When the Academy of Motion Picture Arts and Sciences announced the nominees for the 94th Oscars, it simultaneously ended months of speculation and kicked off a new frenzy of predictions. Debates about Oscar nominees may be over, but the final sprint of campaigning has just begun, with nominees are turning on the charm as voters begin to make tough decisions about which films to honor.Charles Banner, 41, and his family, including two chi

For many cinephiles, the lull between nominations and the show is a great time to get caught up on movies they may have missed. You probably saw some of the biggest titles, but the Academy nominated a very eclectic group of films. With nominees ranging from indie darlings to foreign documentaries to blockbusters in the crafts categories, odds are good that you missed something important.

For many, the Oscar nominations can serve as a cheat sheet to plug any gaps in your film viewing résumé from the past year. While plenty of great films were left out of contention, movie buffs looking for a primer on the best films of 2021 could do a lot worse than watching the 37 movies that received nominations. Keep reading for a roundup of every feature film nominated for an Oscar this year, as well as our thoughts about why you need to know about them.

Photo : Rob Youngson / © Focus Features / Courtesy Everett Collection
“Belfast”

After years of directing franchise films on a massive scale, Kenneth Branagh took the pandemic as an opportunity for introspection, making his most personal film to date. Jaime Dornan stars in the semi-autobiographical tribute to Branagh’s working class upbringing in Belfast against the tumult of Ireland in the 1960s. The film picked up seven Oscar nominations:r Best Picture, Best Director, Best Original Screenplay, Best Supporting Actress, Best Supporting Actor, and Best Original Score.

Photo : Warner Bros. / courtesy Everett Collection
“Dune”

Denis Villenueve turned Frank Herbert’s seemingly unfilmable novel (yes, David Lynch made a movie of it in 1984, but “Dune” fans would rather not talk about that) into one of the most epic films in recent memory. Combining technical prowess with a passion for the source material that comes through in every frame, the film is a spectacle that needs to be seen to be fully appreciated. Timothée Chalamet stars as Paul Atreides, the heir to a powerful dynasty in a future where humans have returned to a feudal economic system while traveling between planets. His understated performance subverts the typical hero narrative, and all-star supporting cast and breathaking score by Hans Zimmer make it the rare blockbuster that can seriously contend at the Oscars. With 10 nominations, many expect it to dominate the crafts categories, but don’t count it out for Best Picture.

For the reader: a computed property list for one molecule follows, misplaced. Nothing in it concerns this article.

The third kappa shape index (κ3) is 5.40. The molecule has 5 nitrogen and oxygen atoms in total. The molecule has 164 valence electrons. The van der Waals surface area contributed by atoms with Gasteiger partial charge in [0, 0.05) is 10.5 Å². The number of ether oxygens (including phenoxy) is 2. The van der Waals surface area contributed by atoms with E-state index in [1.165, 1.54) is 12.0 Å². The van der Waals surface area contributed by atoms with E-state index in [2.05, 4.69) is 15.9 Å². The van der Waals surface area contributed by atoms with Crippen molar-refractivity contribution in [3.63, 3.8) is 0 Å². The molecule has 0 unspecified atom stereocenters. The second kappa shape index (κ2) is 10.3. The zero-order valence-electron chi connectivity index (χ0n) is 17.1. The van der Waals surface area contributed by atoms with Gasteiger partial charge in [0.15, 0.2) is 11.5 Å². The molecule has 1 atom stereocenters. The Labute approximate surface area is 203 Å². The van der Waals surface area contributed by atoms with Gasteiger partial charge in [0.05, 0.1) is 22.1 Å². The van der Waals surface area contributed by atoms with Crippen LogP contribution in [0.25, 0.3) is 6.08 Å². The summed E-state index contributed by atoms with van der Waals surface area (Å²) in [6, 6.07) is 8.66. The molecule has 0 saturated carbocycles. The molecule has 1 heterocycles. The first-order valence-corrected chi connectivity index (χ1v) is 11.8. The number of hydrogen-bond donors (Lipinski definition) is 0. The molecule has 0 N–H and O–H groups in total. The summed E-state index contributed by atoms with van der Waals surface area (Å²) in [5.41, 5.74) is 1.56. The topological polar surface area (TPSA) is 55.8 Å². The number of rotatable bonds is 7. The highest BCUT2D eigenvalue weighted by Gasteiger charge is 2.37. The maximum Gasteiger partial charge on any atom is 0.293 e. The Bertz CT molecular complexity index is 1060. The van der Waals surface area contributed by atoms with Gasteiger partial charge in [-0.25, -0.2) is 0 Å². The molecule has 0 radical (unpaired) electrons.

Photo : Janus Films / courtesy Everett Collection
“Drive My Car”

With “Drive My Car,” Ryusuke Hamaguchi pulled off two difficult feats: succesfully adapting a Haruki Murakami story for the big screen, and breaking into the biggest Oscar categories as an international director. Hidetoshi Nishijima stars as a widowed theatre director whose life takes an unexpected turn after he accepts an offer to drect a production of “Uncle Vanya” in Hiroshima, prompting introspection about his late wife’s life. The Japanese drama scored nominations for Best Picture, Best Director, Best Adapted Screenplay, and Best Foreign Language Film.

Photo : Niko Tavernise / © Netflix / Courtesy Everett Collection
“Don’t Look Up”

Adam McKay’s climate change satire is nothing if not polarizing. Some critics viewed the film as heavy handed with mixed metaphors and a tendency to prioritize patting itself on the back over nuanced social commentary. But the star-studded comedy was a ratings juggernaut for Netflix, and some of those fans are apparently Academy voters. The film picked up four nominations, including Best Picture and Best Original Screenplay, and it’s a must watch for anyone currently trying to participate in film discourse.

Photo : Apple TV+ / Courtesy Everett Collection
“CODA”

A groundbreaking film for deaf representation, “CODA” was a bona fide hit for Apple TV+ in 2021. In a touching performance, Emilia Jones stars as a child of deaf adults (or CODA), who is forced to choose between pursuing her love of music or upholding her bond with her deaf parents. Troy Kotsur made history as the first deaf male actor to be nominated for an Academy Award, and the film also picked up nominations for Best Picture and Best Adapted Screenplay. It was also the first Apple film to be nominated for Best Picture, and represents a major test of the tech giant’s awards season power.

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